Keeping customers and employees safe is an aspect of owning a business. However, accidents can still happen despite your best efforts to implement safety measures. If you’re responsible for the accident, you’ll be paying for repairs, medical bills, and more, which can quickly add up. One of the most common accidents is slips and falls, but they’re just at the shallow ends of the problem.
Other incidents can fall under premises liability, including an employee injuring another person, an accident involving company equipment or vehicles, or chemical spills. One key to avoiding such accidents is to determine and eliminate the dangers. It’ll also help regularly inspect your workspace, equipment, and vehicles.
You’ll have to check their components for your cars, especially the windows. Using window film will hold broken or damaged glass together if your driver gets involved in an accident with another vehicle; hence, preventing shards from flying around.
Inspect Your Workspace Regularly
Inspecting your establishment regularly is one of the easiest means of minimizing the risks of property damage and physical injuries. It’ll also help you look for potential threats that require immediate action. You can schedule the inspections at regular intervals, like monthly or weekly; however, you should also conduct irregular checks.
It’ll help you check what your office looks like without being cleaned up a day before.
Document Repairs and Inspections
It’s also best to keep track of your incident investigations, repairs, and inspections. That will help you track recurring incidents and identify the areas with the highest potential for risks. Following quality control policies where managers or employees can check each other’s work will prevent accidents and mistakes.
It’ll also ensure that everyone is following your expectations. It’s easy for one person to misunderstand instructions, and you want to prevent future accidents before they can turn into an expensive liability or lawsuit.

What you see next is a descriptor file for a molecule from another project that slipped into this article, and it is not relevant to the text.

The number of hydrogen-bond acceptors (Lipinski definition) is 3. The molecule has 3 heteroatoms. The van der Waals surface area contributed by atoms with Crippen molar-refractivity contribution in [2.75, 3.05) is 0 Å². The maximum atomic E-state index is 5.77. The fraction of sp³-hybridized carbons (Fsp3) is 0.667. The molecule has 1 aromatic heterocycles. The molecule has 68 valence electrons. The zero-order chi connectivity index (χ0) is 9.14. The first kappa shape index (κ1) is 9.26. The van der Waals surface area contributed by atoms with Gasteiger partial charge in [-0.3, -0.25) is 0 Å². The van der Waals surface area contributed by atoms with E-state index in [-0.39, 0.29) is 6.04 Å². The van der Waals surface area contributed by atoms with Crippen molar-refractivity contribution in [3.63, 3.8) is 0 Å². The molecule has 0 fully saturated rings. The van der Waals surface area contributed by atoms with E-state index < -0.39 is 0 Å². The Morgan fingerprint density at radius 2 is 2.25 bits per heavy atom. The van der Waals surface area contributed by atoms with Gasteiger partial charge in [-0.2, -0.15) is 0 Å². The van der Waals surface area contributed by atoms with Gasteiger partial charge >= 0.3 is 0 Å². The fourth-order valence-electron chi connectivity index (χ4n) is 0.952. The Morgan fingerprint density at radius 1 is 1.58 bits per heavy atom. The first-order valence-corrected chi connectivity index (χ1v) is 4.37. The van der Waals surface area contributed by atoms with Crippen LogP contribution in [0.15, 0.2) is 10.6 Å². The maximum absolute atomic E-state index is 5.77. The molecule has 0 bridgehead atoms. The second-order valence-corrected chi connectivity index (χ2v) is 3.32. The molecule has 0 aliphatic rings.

Inform Customers of Future Harms
If your business is in a high-risk industry, you might want to ask customers to read the warning signs of inherent risks and sign waivers. Be mindful that state laws will have their requirements for such documents and whether or not you can implement them in your establishment.
You should also remember that high-risk markets will likely have a higher small business insurance premium.
Get an Adequate Insurance Policy
Liability claims are expensive. Getting adequate general liability insurance will cover the medical bills for an injured individual at your workplace or establishment. It’ll also provide you with a means to defend yourself legally if the victim decides to file a lawsuit.
Your liability insurance can also pay for the replacements or repairs in the office to repair the areas that you accidentally damaged.
Inform the Team of Potential Risks
Train your employees to be proactive. If one sees a potential danger, they have to report it immediately. If you can’t address the situation directly, you’ll have to post warning signs to warn customers and employees of the potential threats. One good example is using a sign if your team has recently mopped the floors.
Maintain Your Equipment or Tools
Maintaining your equipment and tools is another aspect that will keep employees and customers safe. If you ignore damaged or broken-down equipment, it’ll put your team at a greater risk. Make it a routine to clean equipment and tools regularly and constantly check their performance to ensure their working correctly and safely.
Immediately Clean Up Any Spills
You’ll also have to immediately clean up spills. That’s because customers can still slip on them, especially if it’s in a crowded place and their minds are wandering. If someone gets hurt, falls, or slips due to such problems, your company will be responsible for that.
Many will think that your employees are being negligent, which caused their injuries in the first place. Lessen the threats of spills by cleaning them up immediately.
Only Work With Insured Vendors
Your third-party partner can also file a liability claim against your company. Usually, it can refer to both vendors and customers. Your business should only work with insured suppliers and vendors. Hiring insured vendors will help reduce the chances of facing a lawsuit against your general liability insurance coverage.
That’s because there might be lesser chances of them suing your business for rightful compensation. Implement that practice and ask for proof of insurance from the people you want to work with. Your company’s vendors shouldn’t have a problem providing you with copies of their policies or certificates of insurance.
Even if you follow these safety measures, your business will not be completely safe from a general liability lawsuit or claim. Ensure your business has credible insurance coverage in place if an accident happens.